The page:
An important requirement of the Neighbourhood Plan is the need to achieve sustainable development.
This means that it will contribute to improvements in environmental, economic and social conditions – or that consideration is given to how any potential adverse effects arising from the proposals may be prevented, reduced or offset (referred to as mitigation measures). These dimensions give rise to a number of roles, for example:
Examples of how a Neighbourhood Plan can address environmental aspects of sustainable development include:
- protecting and enhancing wildlife areas and measures to support biodiversity
- encouraging the reuse and refurbishment of existing buildings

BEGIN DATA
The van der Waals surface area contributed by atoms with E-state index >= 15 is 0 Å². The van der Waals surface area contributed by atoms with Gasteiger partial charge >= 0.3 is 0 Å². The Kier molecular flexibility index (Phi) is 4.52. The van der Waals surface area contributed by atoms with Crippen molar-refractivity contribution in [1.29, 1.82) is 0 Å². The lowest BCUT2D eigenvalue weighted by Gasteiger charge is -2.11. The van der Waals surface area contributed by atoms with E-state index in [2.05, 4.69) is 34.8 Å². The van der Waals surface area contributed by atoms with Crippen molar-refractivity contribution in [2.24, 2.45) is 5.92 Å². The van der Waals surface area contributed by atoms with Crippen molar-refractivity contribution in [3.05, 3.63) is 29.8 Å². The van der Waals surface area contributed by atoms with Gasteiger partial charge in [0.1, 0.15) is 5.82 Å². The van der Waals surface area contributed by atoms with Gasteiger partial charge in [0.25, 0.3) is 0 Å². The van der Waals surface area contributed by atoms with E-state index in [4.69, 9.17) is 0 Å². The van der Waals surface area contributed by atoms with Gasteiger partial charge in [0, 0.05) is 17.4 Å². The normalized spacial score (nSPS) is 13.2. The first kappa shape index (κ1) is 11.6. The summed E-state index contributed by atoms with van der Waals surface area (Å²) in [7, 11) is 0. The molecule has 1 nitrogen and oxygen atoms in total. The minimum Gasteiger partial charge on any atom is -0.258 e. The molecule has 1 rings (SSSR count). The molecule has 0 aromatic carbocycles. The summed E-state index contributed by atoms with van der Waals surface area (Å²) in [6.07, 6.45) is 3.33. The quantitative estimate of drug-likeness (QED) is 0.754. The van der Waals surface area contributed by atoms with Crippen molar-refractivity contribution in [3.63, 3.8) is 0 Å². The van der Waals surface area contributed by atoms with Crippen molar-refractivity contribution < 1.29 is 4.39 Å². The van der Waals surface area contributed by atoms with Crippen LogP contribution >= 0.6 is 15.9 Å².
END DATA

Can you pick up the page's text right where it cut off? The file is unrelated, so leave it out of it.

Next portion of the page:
- ensuring development builds in facilities to encourage recycling, water collection, and reduce risk of flooding
- ensuring development which is energy efficient and encourages local renewable energy generation
- prioritising brown field or degraded sites for development over natural woodland and prime agricultural land
- conserving historic buildings and environments and ensuring they remain in productive use
During our On Tour consultations in January 2015, we asked the Community which of the above were most important to them. Of the 300+ respondents, the largest group (25%) felt that all the criteria we proposed were important to them. That said, the most important single criterion was prioritising brown fields or degraded sites for development over natural woodland and prime agricultural land (21%).